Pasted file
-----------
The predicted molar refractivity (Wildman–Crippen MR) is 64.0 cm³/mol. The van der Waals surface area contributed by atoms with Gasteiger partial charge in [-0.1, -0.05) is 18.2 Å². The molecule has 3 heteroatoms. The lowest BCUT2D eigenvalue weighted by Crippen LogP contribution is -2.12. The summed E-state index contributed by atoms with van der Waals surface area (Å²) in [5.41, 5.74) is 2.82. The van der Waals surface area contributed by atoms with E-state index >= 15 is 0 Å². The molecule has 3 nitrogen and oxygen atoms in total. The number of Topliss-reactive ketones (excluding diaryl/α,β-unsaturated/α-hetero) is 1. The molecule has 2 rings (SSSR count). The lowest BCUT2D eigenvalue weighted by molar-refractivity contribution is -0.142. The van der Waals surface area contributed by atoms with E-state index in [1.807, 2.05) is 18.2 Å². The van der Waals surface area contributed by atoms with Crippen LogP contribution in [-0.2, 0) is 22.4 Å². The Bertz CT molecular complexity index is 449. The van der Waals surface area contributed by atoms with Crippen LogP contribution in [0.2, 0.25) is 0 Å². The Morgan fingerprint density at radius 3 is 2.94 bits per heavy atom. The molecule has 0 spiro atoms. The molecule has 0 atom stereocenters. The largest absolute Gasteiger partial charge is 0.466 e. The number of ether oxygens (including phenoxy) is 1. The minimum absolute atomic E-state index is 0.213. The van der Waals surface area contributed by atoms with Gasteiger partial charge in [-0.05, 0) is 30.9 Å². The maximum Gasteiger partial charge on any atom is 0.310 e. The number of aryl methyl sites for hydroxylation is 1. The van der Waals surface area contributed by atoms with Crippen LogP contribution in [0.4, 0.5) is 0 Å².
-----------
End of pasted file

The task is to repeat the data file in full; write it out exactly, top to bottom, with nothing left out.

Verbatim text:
The predicted molar refractivity (Wildman–Crippen MR) is 64.0 cm³/mol. The van der Waals surface area contributed by atoms with Gasteiger partial charge in [-0.1, -0.05) is 18.2 Å². The molecule has 3 heteroatoms. The lowest BCUT2D eigenvalue weighted by Crippen LogP contribution is -2.12. The summed E-state index contributed by atoms with van der Waals surface area (Å²) in [5.41, 5.74) is 2.82. The van der Waals surface area contributed by atoms with E-state index >= 15 is 0 Å². The molecule has 3 nitrogen and oxygen atoms in total. The number of Topliss-reactive ketones (excluding diaryl/α,β-unsaturated/α-hetero) is 1. The molecule has 2 rings (SSSR count). The lowest BCUT2D eigenvalue weighted by molar-refractivity contribution is -0.142. The van der Waals surface area contributed by atoms with E-state index in [1.807, 2.05) is 18.2 Å². The van der Waals surface area contributed by atoms with Crippen LogP contribution in [-0.2, 0) is 22.4 Å². The Bertz CT molecular complexity index is 449. The van der Waals surface area contributed by atoms with Crippen LogP contribution in [0.2, 0.25) is 0 Å². The Morgan fingerprint density at radius 3 is 2.94 bits per heavy atom. The molecule has 0 spiro atoms. The molecule has 0 atom stereocenters. The largest absolute Gasteiger partial charge is 0.466 e. The number of ether oxygens (including phenoxy) is 1. The minimum absolute atomic E-state index is 0.213. The van der Waals surface area contributed by atoms with Gasteiger partial charge in [-0.05, 0) is 30.9 Å². The maximum Gasteiger partial charge on any atom is 0.310 e. The number of aryl methyl sites for hydroxylation is 1. The van der Waals surface area contributed by atoms with Crippen LogP contribution in [0.4, 0.5) is 0 Å².